I missed Brian Patten’s recent BBC radio documentary about the vanished poet Rosemary Tonks. I even foolishly missed it on Listen Again. It was very annoying as information about Rosemary Tonks is available in directly inverse proportion to how interesting she is.* She’s one of those poets people talk about. She is very influential, but only if you’ve managed to read her work: John Stammers, for example, cites her influence and even took the title of his second book, Stolen Love Behaviour, from one of her poems.
Tonks – of whom I have never seen a picture – was, or seems to have been, an intensely glamorous figure in the sixties, with a rich banker husband and a big house and some kind of dissolute life – or at the very least a very dissolute inner life. I don’t know which. She wrote stories and poems and reviewed poetry for the BBC. She wrote two volumes of poetry which amount, I hear, to a total of 46 poems; a few autobiographical, symbolist (from what I can make out) “poetic novels” (which you can get a bit cheaper); and that’s it.
Her main, and rapturous, influences were Rimbaud and Baudelaire, and Cavafy, and it has been said of her that she is one one of the very few contemporary English poets to try to learn something about symbolism and surrealism from the French. The poems are very raw-nerves, set at a pitch of immediacy and discomfort I would find it difficult to sustain even as a writer, much less to live at. They are intensely electric. And full of absolute killer lines.
Here is an extract from The Sofas, Fogs and Cinemas:
On my bad days (and I’m being broken
At this very moment) I speak of my ambitions…and he
Becomes intensely gloomy, with the look of something jugged,
Morose, sour, mouldering away, with lockjaw….
I grow coarser: and more modern (I, who am driven mad
By my ideas; who go nowhere;
Who dare not leave my front door, lest an idea…)
All right. I admit everything, everything!
Oh yes, the opera (Ah, but the cinema)
He particularly enjoys it, enjoys it horribly, when someone’s ill
At the last minute; and they specially fly in
A new, gigantic, Dutch soprano. He wants to help her
With her arias. Old goat! Blasphemer!
He wants to help her with her arias!
No, I…go to the cinema,
I particularly like it when the fog is thick, the street
Is like a hole in an old coat, and the light is brown as laudanum…
She stopped publishing poetry in the early seventies, apparently converting to Christianity, and in the late seventies she vanished entirely. Apparently she lives in some kind of garden shed or something and won’t communicate with anyone at all. Though how melodramatic this account is, who can say. I’ve even seen one account that says she packed it all in after seeing the ghost of Baudelaire. There is a reasonable rationale on Wikipedia:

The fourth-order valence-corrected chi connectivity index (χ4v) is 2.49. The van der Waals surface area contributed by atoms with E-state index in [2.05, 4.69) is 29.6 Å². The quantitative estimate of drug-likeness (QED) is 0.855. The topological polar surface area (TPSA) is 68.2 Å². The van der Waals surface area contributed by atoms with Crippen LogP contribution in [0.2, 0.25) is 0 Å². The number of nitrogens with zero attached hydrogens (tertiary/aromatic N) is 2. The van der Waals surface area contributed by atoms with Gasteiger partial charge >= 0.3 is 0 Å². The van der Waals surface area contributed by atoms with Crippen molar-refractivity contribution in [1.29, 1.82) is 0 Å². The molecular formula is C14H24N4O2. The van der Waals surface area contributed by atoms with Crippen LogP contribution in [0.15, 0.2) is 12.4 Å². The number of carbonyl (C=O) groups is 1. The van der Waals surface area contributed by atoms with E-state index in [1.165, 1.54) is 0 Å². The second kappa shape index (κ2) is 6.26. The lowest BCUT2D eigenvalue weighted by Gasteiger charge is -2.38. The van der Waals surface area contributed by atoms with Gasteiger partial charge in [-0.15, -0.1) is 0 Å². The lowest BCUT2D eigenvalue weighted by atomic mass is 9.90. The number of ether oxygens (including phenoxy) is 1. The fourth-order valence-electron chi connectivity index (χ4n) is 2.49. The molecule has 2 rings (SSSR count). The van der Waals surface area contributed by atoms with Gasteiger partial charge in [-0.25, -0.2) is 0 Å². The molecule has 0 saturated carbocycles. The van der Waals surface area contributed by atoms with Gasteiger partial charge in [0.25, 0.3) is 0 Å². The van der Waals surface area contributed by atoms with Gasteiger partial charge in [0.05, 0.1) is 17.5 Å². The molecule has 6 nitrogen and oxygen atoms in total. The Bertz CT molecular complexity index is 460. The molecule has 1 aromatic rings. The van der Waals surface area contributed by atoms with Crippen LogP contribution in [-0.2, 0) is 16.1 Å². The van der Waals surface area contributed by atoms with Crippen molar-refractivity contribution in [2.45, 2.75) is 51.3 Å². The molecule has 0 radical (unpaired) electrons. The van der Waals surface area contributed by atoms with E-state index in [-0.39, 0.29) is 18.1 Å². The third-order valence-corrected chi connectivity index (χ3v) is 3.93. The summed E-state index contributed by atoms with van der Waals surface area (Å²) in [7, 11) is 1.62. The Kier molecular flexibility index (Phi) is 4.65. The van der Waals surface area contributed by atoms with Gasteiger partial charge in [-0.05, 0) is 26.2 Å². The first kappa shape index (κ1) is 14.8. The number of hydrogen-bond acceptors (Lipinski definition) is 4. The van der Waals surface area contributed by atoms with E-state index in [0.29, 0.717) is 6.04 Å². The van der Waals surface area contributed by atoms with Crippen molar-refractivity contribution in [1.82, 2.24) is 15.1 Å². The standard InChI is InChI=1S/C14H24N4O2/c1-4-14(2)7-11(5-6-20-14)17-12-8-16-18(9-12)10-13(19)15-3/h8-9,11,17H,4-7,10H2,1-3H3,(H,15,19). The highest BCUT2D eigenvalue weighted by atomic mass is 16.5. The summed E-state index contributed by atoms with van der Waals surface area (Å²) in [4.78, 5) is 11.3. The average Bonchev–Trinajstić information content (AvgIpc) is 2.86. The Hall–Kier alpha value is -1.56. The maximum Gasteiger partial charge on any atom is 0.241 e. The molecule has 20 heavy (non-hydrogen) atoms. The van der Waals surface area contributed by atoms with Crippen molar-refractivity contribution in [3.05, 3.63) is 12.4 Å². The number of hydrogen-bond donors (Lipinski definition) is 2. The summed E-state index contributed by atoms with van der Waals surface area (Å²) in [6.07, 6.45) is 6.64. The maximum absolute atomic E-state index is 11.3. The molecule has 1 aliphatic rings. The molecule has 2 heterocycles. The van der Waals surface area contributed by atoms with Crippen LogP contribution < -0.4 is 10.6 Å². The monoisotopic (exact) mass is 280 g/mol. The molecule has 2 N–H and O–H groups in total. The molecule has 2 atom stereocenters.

Her fiction in particular moved from a dissatisfaction with urban living found in both her collections of poetry and in satiric novels such as The Bloater and Businessmen as Lovers to a pronounced loathing of middle to upper-middle class materialism in her later work. Her distaste for materialism meant that Tonks also developed an interest in the movement of symbolism that eventually led her to a conception of spirituality as the only alternative to materialism. This embrace of what she called “the invisible world” may have ultimately led her to distrust the act of writing itself, and caused her to abandon writing as a career.
She repudiates her poetry, which makes it impossible for anyone to republish it. Here she is, though, talking about it before the cataclysm:
“I have developed a visionary modern lyric, and, for it, an idiom in which I can write lyrically, colloquially, and dramatically. My subject is city life—with its sofas, hotel corridors, cinemas, underworlds, cardboard suitcases, self-willed buses, banknotes, soapy bathrooms, newspaper-filled parks; and its anguish, its enraged excitement, its great lonely joys.”
So then I had an email from someone I don’t know at all, in New York, asking me about this documentary and how he might get hold of her books. I went on Abebooks to see if there were any copies and there weren’t – possibly post-documentary. When there are, I’ve never seen one for under about £40; wrote back saying no books, good luck, etc; and thought no more of it.
Until a few weeks later when he sent me this link.
Er, and if you’ve enjoyed this, the blog is now operating at http://baroqueinhackney.com. Thanks.
* This article is interesting.